Saurashtrian Script Traced as far as Rig Vedic Period

The intention of writing this book is to dispel the misconceptions prevailing among the public and scholars, about Saurashtrians, says Professor C S Krishnamoorthy

Published: 17th July 2014 07:49 AM  |   Last Updated: 17th July 2014 07:50 AM   |  A+A-

C-S-Krishnamoorthy,

CHENNAI: Professor C S Krishnamoorthy’s  book The Migrant Silk Weavers of Tamil Nadu — A Study, delves deep into the history and migratory patterns of Saurashtrians, who are also known as Patnulkaran. The author, who was also a volunteer of the Saurashtra Seva Sangamam at the Hindu Spiritual Service Fair, spoke  to CE about his work and the efforts behind it.

Krishnamoorthy, who is a scholar of Ancient history and Archaeology from the Madras University, says, “The intention of writing this book is to clear away the misconceptions prevailing among the public and scholars, about the Saurashtrians. The historical facts mainly are distorted and hence these wrong notions keep swaying the minds of people about the communities’ identity.”

Saurashtrians are the weaving community who migrated from the erstwhile Saurashtra to Tamil Nadu. They settled in Madurai, Paramakudi, Palayamkottai, Kumbakonam, Thanjavur, Salem, Trichy, Dindigul and in small numbers in Walajapet, Vellore, Arini and Kanchipuram.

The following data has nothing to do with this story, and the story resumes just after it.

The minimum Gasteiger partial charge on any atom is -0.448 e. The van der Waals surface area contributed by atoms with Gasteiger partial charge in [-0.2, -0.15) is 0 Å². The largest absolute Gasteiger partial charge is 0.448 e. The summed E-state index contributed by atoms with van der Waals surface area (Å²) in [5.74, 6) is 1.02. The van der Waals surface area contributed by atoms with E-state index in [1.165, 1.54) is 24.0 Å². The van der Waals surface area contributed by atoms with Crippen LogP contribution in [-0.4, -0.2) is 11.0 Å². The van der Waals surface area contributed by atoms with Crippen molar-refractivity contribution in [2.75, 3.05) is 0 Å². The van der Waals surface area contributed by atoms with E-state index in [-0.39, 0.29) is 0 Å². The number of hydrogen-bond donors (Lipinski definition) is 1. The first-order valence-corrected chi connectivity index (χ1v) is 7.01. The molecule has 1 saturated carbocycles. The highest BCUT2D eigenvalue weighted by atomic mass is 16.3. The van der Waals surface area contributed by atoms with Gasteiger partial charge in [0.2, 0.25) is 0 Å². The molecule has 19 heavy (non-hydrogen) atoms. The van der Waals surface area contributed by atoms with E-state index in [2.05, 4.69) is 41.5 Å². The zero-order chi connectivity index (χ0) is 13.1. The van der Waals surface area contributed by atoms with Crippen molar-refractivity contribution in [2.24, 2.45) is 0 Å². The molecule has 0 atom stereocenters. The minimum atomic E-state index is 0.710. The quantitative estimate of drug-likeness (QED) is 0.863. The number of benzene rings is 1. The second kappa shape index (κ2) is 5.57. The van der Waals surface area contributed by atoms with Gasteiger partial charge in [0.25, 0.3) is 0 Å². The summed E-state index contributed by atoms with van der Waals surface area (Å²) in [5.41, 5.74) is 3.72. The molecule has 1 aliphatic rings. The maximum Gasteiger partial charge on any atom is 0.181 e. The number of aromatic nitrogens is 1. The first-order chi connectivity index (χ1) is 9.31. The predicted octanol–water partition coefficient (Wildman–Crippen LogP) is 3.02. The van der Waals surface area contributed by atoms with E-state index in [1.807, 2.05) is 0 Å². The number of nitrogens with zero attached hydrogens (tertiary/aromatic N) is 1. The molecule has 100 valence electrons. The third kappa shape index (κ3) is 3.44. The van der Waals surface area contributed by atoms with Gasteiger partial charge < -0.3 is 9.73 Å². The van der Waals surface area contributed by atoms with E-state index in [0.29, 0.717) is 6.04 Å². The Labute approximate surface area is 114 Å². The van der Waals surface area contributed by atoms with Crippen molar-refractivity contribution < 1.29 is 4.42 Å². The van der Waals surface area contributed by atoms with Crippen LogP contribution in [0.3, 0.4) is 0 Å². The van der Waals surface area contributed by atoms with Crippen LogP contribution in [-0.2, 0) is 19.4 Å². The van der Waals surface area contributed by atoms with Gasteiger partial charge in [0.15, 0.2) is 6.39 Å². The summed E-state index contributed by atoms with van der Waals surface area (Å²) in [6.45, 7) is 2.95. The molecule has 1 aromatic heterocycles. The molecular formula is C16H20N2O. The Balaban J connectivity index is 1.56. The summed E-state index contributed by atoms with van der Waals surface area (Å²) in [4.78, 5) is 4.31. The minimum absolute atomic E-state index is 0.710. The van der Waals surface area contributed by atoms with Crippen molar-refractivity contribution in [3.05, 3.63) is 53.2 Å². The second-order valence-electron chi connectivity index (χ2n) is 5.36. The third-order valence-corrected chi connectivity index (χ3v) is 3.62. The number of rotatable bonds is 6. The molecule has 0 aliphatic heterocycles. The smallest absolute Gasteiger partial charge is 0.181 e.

He says that being a Saurashtrian himself made the research more feasible as it helped him trace back the roots of the community. He adds, “Language is the most important living institution to identify a Saurashtrian as it reflects a man’s history.”

In order to categorise a community and its language, one would expect that there would be several existing sources. However, he says that there was only one source which determined the whole group as belonging to Gujarat, which was a book titled Castes and Traits of Southern India by Edgar Thurston (vol 6:160). It stated that the language spoken by the Patnulkaran was a dialect of Gujarati. The author denotes that the existing sources led to many fallacies.

The book points out that Saurashtri is not a dialect of Gujarati, contradicting earlier findings of their migration to Tamil Nadu during Ghazni’s invasion in 1204 AD. He says, “While Gujarati has elements of Arabic, Urdu and Hindustani, Saurashtrians left the land by 800 AD, before the admixture of the elements in the language. He explains that this is why the Saurashtri language has a script of its own and has no resemblance to Gujarati. “It is an independent language existing from the Rig Vedic period,” he says.

When asked about what makes his book different from other books about the community, he claims that his is the only researched book about Saurashtra with inputs from the natives and inscriptions, unlike the other books which lack proper research.

For a devout historian like Krishnamoorthy, it took 30 years of research on the Saurashtrian language, their culture and lineage to bring his laborious research to light. He says that three years ago, he took to writing about the community on the basis of the language they speak, the crafts that they use and their religious practices.

The book which was launched in February this year, by Dr Nanditha Krishna, was also exhibited at the fair along with books on language and spirituality by other Saurashtrian writers.

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